“Through this, they started affecting common sense, so it’s not just the middle class anymore, most of the working class is actually going against its own class consciousness,” Fernandes said. Boron adds that the middle class is acting out of fear and “resentment,” affecting not only their voting patterns but also their social views, including racism and xenophobia which has been on the rise across the region.
“They see those that declare an inferior economic position as a threat, and therefore they are prone to have discriminatory, aggressive and offensive positions to the popular sectors. This is something that also occurred in Italian and German fascism,” Boron said.
The decade and more of so-called “Pink Tide” governments made undeniable social progress in the world’s most unequal region. Nevertheless, many of those who attained a measure of social mobility during this period have turned against that political project and the policies that defined it.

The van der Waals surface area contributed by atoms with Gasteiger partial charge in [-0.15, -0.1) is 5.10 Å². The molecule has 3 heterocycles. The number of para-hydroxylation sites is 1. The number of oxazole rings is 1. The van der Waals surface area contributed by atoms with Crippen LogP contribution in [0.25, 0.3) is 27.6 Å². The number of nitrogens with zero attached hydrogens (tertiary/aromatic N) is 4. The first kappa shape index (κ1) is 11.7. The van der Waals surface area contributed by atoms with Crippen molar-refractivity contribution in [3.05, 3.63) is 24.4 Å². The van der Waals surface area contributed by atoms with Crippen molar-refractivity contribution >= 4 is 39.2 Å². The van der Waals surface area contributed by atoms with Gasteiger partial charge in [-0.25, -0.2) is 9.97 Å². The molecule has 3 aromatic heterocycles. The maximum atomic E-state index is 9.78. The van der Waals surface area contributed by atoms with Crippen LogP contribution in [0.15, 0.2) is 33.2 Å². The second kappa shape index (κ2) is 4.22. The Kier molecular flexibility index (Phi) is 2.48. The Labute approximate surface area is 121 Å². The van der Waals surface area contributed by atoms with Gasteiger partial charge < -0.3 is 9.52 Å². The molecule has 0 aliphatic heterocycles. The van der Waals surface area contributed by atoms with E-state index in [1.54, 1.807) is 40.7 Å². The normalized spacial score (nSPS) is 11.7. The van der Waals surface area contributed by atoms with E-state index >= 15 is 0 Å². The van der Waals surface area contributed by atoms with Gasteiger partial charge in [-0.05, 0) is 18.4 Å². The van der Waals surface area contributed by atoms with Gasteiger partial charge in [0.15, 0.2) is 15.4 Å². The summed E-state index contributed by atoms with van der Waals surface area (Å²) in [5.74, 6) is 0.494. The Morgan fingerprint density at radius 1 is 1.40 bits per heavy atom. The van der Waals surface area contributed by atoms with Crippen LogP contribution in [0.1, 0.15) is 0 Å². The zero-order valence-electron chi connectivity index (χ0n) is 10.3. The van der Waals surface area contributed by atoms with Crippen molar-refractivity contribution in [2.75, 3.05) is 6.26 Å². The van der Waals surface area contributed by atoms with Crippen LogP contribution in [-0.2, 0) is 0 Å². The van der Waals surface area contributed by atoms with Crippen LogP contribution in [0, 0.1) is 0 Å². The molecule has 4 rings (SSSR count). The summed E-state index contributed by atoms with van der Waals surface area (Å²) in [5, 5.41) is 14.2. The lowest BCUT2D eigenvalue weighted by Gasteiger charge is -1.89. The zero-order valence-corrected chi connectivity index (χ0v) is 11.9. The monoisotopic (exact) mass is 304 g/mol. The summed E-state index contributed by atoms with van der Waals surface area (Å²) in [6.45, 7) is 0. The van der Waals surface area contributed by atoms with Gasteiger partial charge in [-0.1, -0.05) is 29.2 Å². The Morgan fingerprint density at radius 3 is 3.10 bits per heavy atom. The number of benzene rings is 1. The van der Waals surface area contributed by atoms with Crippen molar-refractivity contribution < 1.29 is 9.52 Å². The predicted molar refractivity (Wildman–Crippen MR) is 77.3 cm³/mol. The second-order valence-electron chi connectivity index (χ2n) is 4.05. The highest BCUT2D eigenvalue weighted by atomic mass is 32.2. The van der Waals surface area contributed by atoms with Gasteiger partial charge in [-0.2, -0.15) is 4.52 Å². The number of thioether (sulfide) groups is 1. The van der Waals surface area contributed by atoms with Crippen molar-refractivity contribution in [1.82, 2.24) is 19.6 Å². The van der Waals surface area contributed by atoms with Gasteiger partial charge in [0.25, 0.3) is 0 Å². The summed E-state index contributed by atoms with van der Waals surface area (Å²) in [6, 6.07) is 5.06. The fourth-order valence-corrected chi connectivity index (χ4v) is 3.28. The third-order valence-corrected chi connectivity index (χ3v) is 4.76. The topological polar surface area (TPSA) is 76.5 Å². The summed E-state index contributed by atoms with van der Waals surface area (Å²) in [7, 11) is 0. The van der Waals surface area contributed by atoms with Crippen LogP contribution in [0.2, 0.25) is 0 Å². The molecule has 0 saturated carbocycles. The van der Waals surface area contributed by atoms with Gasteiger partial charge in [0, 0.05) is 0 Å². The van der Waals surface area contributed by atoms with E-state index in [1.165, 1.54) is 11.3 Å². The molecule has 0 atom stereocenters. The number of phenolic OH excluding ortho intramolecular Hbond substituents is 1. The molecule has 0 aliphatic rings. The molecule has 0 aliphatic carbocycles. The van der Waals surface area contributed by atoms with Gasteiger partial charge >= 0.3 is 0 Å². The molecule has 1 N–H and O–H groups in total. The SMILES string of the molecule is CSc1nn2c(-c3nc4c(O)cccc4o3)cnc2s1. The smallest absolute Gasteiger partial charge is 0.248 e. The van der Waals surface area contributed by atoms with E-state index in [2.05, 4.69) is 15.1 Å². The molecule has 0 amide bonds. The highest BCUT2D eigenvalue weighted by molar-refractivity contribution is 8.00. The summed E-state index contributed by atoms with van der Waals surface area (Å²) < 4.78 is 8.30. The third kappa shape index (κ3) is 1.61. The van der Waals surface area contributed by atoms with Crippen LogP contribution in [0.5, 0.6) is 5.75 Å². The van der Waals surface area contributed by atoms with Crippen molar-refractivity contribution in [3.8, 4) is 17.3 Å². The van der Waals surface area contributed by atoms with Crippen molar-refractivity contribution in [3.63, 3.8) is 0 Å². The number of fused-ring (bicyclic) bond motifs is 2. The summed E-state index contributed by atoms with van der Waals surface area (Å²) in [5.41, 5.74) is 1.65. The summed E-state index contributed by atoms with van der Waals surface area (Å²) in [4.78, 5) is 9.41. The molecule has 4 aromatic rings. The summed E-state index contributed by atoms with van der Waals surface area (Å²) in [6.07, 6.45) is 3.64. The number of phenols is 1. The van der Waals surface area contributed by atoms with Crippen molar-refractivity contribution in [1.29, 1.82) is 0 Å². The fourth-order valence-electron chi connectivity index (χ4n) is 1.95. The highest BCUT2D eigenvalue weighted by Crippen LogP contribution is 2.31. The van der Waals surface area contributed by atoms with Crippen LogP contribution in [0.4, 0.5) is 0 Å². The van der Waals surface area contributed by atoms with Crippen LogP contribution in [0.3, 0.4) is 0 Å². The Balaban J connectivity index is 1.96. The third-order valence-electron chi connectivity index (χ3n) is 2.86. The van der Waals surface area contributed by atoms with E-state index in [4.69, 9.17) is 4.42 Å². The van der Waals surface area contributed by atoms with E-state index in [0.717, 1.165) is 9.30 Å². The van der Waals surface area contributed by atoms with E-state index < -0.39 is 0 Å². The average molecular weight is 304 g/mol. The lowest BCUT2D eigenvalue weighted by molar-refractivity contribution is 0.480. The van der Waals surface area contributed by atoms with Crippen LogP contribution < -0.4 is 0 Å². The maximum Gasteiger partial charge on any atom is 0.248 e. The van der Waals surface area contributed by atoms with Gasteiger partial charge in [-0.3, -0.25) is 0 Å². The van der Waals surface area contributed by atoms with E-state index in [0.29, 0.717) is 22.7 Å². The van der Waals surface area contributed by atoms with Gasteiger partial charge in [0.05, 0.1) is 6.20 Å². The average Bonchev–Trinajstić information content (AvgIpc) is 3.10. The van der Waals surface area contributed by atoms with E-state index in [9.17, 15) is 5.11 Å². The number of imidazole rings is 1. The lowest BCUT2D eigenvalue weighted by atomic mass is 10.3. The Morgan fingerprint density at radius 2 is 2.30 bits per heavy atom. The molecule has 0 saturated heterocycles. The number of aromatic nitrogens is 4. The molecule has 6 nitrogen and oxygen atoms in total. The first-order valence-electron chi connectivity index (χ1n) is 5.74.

Whether a “Brown tide” is imminent or not, Walter Benjamin’s assertion that “behind every fascism, there is a failed revolution,” holds true for the Latin America today, Boron argues.
“It is a punishment, I wouldn’t say that it is not for having made revolution, but rather for not having completed a process of reforms that had to be radicalized, and through this, having suppressed the possibilities of the emergence of fascist political movements,” Boron said, emphasizing the absence of political education and organizing by most of the left-leaning governments in the region.
“Unfortunately, they fell into a kind of economic determinism, a certain economism, on the part of the governments of the progressive era, thinking that improving material conditions was enough to generate awareness of the need to fight against capitalism.”
This also holds true in the case of Brazil, where a popular movement fought a dictatorship and then elected PT candidates like Ignacio Lula da Silva to the presidency. “There was a lot of potential when Lula got elected, with a lot of popular support, to mobilize people and push for more, and people were very much hopeful that the government would be more than what it was,” Fernandes said.
The Left may have failed to organize a sufficient base of support to sustain its project, but it will now have a much harder fight – to ensure that the reactionary Right isn’t able to do so either. This is motivating left-wing activists like Fernandes, who were critical of the PT government, to campaign for Fernando Haddad in the second round of presidential voting. “It’s now a question,” she says, “of trying to stop this in any way possible.”